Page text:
I play the accordion at the 8.45 service. We have a hymn at the beginning, and a hymn at the end. We did use CDs, then we had some tech developments, at my request, so that it was possible to plug an MP3 player in at the lectern and play the backing track from there.
(The Ignite service, with some of their tech stuff, are only the following the lead of the 8.45 service you know)
However, we found them a bit slow, and the accordion was a better solution.
Not because of my expert playing, or that the jolly sound of it might be uplifting, No. I think it is because of this:
I read music, but I have an idea of what it should sound like in my head – I kind of rely on both to support each other to get a reliable rendition. When I play at the 8.45, there’s also the added feature of hearing the congregation sing, and picking up if they are following. If they lag, I slow down to tune in to their pace, and vice versa. So, we kind of work sympathetically, and produce good harmonies and worship.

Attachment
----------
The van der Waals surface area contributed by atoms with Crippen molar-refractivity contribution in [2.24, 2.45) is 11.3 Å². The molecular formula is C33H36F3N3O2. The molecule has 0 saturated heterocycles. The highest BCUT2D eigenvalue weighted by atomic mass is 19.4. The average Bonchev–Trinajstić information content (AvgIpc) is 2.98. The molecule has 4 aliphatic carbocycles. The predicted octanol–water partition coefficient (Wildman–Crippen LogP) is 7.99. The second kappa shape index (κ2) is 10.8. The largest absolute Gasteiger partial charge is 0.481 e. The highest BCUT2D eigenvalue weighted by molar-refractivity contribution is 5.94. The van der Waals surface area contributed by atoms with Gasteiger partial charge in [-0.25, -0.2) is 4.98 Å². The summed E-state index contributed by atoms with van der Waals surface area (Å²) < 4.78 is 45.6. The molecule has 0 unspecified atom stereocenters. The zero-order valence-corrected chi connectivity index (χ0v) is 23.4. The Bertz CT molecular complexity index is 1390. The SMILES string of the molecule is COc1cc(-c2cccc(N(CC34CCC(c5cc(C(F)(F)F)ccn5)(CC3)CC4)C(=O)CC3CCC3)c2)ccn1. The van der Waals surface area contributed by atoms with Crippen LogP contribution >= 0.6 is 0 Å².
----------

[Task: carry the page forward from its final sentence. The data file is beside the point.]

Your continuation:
Of course, the accordion is in charge – I know that when I play the wrong note, and everyone tries to sing it, though they know what it should be. They can’t stop themselves.
There’s a great picture of how God works in there – how he works through the Holy Spirit. Whether it is our lives (we have a gift of righteousness) or fellowship or guidance, it is as we pick up the tune, and try and sing, we recognise whether we are in tune, and can adjust, while in action, and come to unison or harmony. You have to be ‘singing’ of course – it can’t just be going on in your head. And when others are making the Holy Spirit’s tune plain, that reinforces the feedback, gives us an example, allows us to hear what we should be singing. (You do realise, I hope, that instead of singing, I could be writing living, praying, or maybe anything-ing)
I wonder of the Holy Spirit has been compared to an accordion before…